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Now, what’s the best way to describe Annabelle Schmell? Well, people might say she was a bright-eyed young lady. That she was friendly and had a way of making others feel comfortable. That she usually wore cute dresses and Mary Jane shoes and loved photography. And all of that would be true. But what most people didn’t know was Annabelle Schmell saw Eddie differently from everyone else.
Eddie had known Annabelle his entire life. When she was five, Annabelle made a habit of intentionally breaking her doll as an excuse to visit Eddie at Mr. Billings’ repair shop. She would do this to get eight-year-old Eddie to fix it for her. Why, you might ask, did she do this? Clearly, she was smitten. But Eddie always saw Annabelle as the naggy little girl his parents made him be nice to. During Eddie’s high-school years Annabelle became a bit more tolerable and even fun to be around at times. But once he graduated, he didn’t see much of her. He still thought of her as an annoying little sister.
Eddie closed his notepad and slid it and the pencil back in his shirt pocket. Annabelle finished crossing the street and plopped down beside him on the bench. She wore a canvas backpack over her navy-blue sweater and toted a drink from the Mighty Mug. Eddie eyed the beverage enviously. The smell was unmistakable.
A Mocha Latte.
Annabelle smiled. “You didn’t answer me. How are you doing?”
“Oh, sorry. I’m doing good. What are you up to?”
“Nothing much. Just got a Mocha Latte and thought I’d work a cryptogram before heading up to The Wicked Wood.” She glanced at Eddie with mischievous eyes. Eddie faked an uninterested laugh as he tried not to take the bait.
“Ha, ha, right, the ‘Wicked Wood.’ That’s just some old wives’ tale made up to scare schoolchildren.”
Eddie sensed Annabelle knew he couldn’t help but wonder why she was going to The Wicked Wood. So he wasn’t surprised when she baited him further.
“Oh, it’s much more than a story,” she said. “Lenny Baskin was snooping around up there a few days ago trying to find the old Moonshiner’s Ghost. And guess what happened?”
Eddie tried to look disinterested. Annabelle lowered her voice to almost a whisper and leaned toward him.
“I’ll tell you what happened. Lenny saw the ghost…right before it put a spell on him.”
“Put a spell on him?” Eddie repeated disdainfully, as he lost interest for real.
“Yeah. He said his head got all foggy and he felt like sleeping.” Annabelle started getting animated. “Next thing he knew, branches and leaves were grabbing him. He said if he hadn’t fought the spell the forest would have eaten him up.” She paused for effect. “Never to be found.”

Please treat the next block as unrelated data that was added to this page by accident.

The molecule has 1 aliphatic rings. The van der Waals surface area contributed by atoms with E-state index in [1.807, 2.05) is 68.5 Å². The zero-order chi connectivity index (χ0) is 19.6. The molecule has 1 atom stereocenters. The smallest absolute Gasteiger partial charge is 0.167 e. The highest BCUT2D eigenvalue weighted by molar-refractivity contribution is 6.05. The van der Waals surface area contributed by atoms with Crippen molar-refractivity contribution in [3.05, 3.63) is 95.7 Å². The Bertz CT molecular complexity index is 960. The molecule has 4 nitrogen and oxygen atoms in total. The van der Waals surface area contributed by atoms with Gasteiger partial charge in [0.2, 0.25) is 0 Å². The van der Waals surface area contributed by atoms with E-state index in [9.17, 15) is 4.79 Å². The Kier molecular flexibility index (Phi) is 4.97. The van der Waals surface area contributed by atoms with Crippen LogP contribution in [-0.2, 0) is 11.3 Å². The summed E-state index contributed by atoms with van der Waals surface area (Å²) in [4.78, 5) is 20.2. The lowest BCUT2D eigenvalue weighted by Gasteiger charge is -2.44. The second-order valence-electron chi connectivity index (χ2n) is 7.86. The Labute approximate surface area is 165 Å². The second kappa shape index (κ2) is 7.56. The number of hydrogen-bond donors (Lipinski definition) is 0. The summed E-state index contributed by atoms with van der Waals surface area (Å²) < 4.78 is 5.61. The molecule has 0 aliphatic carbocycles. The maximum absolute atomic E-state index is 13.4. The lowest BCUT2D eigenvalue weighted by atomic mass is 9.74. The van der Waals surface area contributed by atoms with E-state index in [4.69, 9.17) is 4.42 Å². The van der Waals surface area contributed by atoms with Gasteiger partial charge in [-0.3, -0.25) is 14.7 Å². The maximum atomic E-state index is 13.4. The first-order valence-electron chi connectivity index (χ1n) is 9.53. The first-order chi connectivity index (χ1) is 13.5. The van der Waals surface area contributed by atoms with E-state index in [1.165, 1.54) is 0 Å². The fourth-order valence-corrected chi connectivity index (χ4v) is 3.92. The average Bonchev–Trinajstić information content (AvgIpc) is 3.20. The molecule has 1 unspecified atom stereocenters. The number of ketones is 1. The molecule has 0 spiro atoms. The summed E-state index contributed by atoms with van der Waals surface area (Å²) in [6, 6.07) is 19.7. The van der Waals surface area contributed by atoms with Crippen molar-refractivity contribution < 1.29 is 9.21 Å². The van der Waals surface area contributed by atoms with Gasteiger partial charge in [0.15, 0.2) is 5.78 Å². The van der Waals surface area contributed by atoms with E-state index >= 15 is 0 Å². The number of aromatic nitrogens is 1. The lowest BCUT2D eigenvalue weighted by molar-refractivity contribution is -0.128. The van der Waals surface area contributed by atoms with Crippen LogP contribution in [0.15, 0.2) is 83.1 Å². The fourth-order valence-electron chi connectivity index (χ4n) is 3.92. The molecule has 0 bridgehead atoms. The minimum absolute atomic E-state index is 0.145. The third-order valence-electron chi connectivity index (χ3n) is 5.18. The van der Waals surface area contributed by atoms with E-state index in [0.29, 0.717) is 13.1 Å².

Eddie rolled his eyes. “Annabelle, high schoolers have been telling that story for years to scare the lower grades. The spell-casting part is new, but I imagine each year the legend keeps getting more ridiculous. But it isn’t real.”
“You’re one to talk. Why is this story any different than the ones you believe?”
“Because my stories – I mean conspiracies – have tons of data. And I seriously doubt Lenny Baskin actually went to The Wicked Wood.”
“Well it doesn’t matter, I’m going up there anyway. My senior project is called ‘The Legend of The Wicked Wood,’ and whether the legend is true or not, I’m going to have a killer paper.”
“It’s a waste of time. If you want to do a paper on something really interesting you should look into how the government controls people’s minds through milk and tap water. It’s why I only drink distilled water, and never drink milk.”
Annabelle appeared somewhat deflated by Eddie’s remark. She stood up.
“Fine. I’ll leave the conspiracies with ‘tons of data’ to you.” She turned to cross the street.
Eddie had a sinking feeling in his stomach. Annabelle had just shared something with him she was excited about, and he shot it down. Dog moaned a disapproving moan. The kind of moan that says, “You don’t have many friends as it is, so don’t lose this one.”
Eddie watched Annabelle approach her car. The further away she got, the greater the sinking feeling became. He’d never felt that before. Then something else rose up inside him and he called after her.
She quickly turned to look at him, her eyes filled with anticipation.
“Um…Your paper…It’s gonna be killer.”
“Thanks, Eddie!” Annabelle called back across the street as a smile crept onto her face.
“Oh, and uh…” He paused.
Her smile got even bigger. “I will.” She climbed into her car and drove off. As Eddie watched Annabelle drive away, presumably to investigate The Wicked Wood, Dog let out a bark. The kind of bark that says, “Now that’s more like it.”
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